I googled it but I haven't found some good material about this topic.

Where can I find more information about Chaitin-Briggs graph-coloring algorithm? Or can somebody explain how it works?

  • u want the definition of the algorithm? – sr01853 Jan 18 '13 at 13:16
  • @Sibi yes, I want to find the detailed explanation of the algorithm. – DaZzz Jan 18 '13 at 13:31

The key insight to Chaitin’s algorithm is called the degree < R rule which is as follows.

Given a graph G which contains a node N with degree less than R, G is R-colorable iff the graph G’, where G’ is G with node N removed, is R-colorable. The proof is obvious in one direction: if a graph G can be colored with R colors then the graph G’ can be created without changing the coloring. In the other direction supposed we have an R-coloring of G’. Since N has a degree of less than R there must be at least one color that is not in use for a node adjacent to N. We can color N with this color.

The algorithm is as follows:

While G cannot be R-colored
    While graph G has a node N with degree less than R
        Remove N and its associated edges from G and push N on a stack S
    End While 
    If the entire graph has been removed then the graph is R-colorable 
        While stack S contains a node N
            Add N to graph G and assign it a color from the R colors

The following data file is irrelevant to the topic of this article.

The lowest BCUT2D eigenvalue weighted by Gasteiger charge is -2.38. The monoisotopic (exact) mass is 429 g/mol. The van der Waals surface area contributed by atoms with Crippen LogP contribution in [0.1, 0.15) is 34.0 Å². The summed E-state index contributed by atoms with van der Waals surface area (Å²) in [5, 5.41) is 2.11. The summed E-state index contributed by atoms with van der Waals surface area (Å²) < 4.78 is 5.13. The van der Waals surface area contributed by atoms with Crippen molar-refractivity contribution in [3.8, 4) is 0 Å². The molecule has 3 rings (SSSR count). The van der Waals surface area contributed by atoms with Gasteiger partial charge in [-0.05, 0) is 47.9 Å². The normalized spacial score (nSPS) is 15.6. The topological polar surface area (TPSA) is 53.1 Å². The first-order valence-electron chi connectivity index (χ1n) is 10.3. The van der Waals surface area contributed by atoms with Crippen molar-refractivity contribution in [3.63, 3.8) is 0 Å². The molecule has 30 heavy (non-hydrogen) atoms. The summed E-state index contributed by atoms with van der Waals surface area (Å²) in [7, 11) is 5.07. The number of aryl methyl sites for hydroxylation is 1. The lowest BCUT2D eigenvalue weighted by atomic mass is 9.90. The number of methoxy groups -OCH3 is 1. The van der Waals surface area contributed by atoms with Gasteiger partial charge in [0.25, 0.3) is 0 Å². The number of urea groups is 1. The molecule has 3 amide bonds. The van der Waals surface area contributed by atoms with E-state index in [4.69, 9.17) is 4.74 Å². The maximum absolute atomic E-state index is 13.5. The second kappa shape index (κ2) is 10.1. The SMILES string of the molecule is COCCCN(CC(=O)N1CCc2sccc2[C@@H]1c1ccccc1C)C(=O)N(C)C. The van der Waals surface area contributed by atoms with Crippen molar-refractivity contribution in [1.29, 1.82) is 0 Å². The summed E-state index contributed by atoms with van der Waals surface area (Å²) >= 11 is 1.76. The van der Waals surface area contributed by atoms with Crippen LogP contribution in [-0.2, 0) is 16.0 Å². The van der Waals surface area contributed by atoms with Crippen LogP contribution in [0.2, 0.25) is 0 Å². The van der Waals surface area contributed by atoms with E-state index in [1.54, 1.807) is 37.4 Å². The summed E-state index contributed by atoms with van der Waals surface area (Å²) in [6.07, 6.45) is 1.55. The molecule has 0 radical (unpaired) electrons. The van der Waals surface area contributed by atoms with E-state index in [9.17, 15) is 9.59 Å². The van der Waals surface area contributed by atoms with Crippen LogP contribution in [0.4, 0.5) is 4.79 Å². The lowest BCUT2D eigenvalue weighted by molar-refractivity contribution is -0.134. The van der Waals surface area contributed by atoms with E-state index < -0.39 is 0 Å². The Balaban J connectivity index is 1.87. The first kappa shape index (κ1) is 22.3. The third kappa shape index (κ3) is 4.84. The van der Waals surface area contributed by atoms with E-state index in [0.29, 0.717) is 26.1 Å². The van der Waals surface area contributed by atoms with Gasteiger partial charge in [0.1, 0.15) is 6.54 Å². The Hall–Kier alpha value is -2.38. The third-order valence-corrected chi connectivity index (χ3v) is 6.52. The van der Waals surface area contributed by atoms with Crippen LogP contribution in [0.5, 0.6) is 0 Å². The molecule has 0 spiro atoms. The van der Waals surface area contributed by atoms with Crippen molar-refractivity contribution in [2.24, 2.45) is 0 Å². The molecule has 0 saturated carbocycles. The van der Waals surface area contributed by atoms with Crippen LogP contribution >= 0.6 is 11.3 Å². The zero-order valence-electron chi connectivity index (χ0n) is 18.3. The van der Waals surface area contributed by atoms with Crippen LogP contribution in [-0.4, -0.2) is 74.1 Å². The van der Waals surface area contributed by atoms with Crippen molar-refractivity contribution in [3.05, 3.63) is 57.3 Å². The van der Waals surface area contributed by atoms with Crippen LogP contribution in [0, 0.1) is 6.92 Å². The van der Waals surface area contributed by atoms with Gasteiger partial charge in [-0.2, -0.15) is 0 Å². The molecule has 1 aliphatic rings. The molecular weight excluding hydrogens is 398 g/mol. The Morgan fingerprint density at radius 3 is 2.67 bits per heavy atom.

End While
    Else graph G cannot be colored with R colors
        Simplify the graph G by choosing an object to spill and remove its node N from G
        (spill nodes are chosen based on object’s number of definitions and references)
End While

The complexity of the Chaitin-Briggs algorithm is O(n2) because of the problem of spilling. A graph G will only fail to be R-colorable if at some point the reduced graph G’ only has nodes of degree R or greater. When a graph is easily R-colorable the cost of a single iteration is O(n) because we make two trips through the graph and either remove or add one node each time. But spilling brings in additional complexity because we may need to spill an arbitrary number of nodes before G becomes R-colorable. For every node we spill we make another trip through the linear algorithm

You can also go through this Register allocation algorithm

  • What is spilling problem? What does it mean to spill the node? – DaZzz Jan 18 '13 at 14:25
  • 1
    @DaZzz that means putting the variable associated with it somewhere else than in a register, typically on the stack. – harold Jan 18 '13 at 15:11

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